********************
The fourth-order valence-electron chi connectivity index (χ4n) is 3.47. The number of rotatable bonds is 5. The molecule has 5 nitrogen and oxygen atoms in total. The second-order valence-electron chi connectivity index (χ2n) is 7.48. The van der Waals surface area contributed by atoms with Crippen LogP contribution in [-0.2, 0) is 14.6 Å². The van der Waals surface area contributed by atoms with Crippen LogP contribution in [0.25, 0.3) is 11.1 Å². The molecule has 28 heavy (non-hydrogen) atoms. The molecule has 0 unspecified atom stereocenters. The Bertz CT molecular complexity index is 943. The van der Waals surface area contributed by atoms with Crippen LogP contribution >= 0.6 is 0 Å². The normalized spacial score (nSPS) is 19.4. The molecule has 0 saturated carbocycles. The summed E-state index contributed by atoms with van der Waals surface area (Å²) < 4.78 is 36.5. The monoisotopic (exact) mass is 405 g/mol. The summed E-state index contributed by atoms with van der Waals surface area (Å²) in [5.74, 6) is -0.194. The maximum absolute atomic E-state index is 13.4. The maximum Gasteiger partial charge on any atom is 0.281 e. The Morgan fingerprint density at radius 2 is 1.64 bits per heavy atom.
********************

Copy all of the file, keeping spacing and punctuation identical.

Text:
The fourth-order valence-electron chi connectivity index (χ4n) is 3.47. The number of rotatable bonds is 5. The molecule has 5 nitrogen and oxygen atoms in total. The second-order valence-electron chi connectivity index (χ2n) is 7.48. The van der Waals surface area contributed by atoms with Crippen LogP contribution in [-0.2, 0) is 14.6 Å². The van der Waals surface area contributed by atoms with Crippen LogP contribution in [0.25, 0.3) is 11.1 Å². The molecule has 28 heavy (non-hydrogen) atoms. The molecule has 0 unspecified atom stereocenters. The Bertz CT molecular complexity index is 943. The van der Waals surface area contributed by atoms with Crippen LogP contribution >= 0.6 is 0 Å². The normalized spacial score (nSPS) is 19.4. The molecule has 0 saturated carbocycles. The summed E-state index contributed by atoms with van der Waals surface area (Å²) < 4.78 is 36.5. The monoisotopic (exact) mass is 405 g/mol. The summed E-state index contributed by atoms with van der Waals surface area (Å²) in [5.74, 6) is -0.194. The maximum absolute atomic E-state index is 13.4. The maximum Gasteiger partial charge on any atom is 0.281 e. The Morgan fingerprint density at radius 2 is 1.64 bits per heavy atom.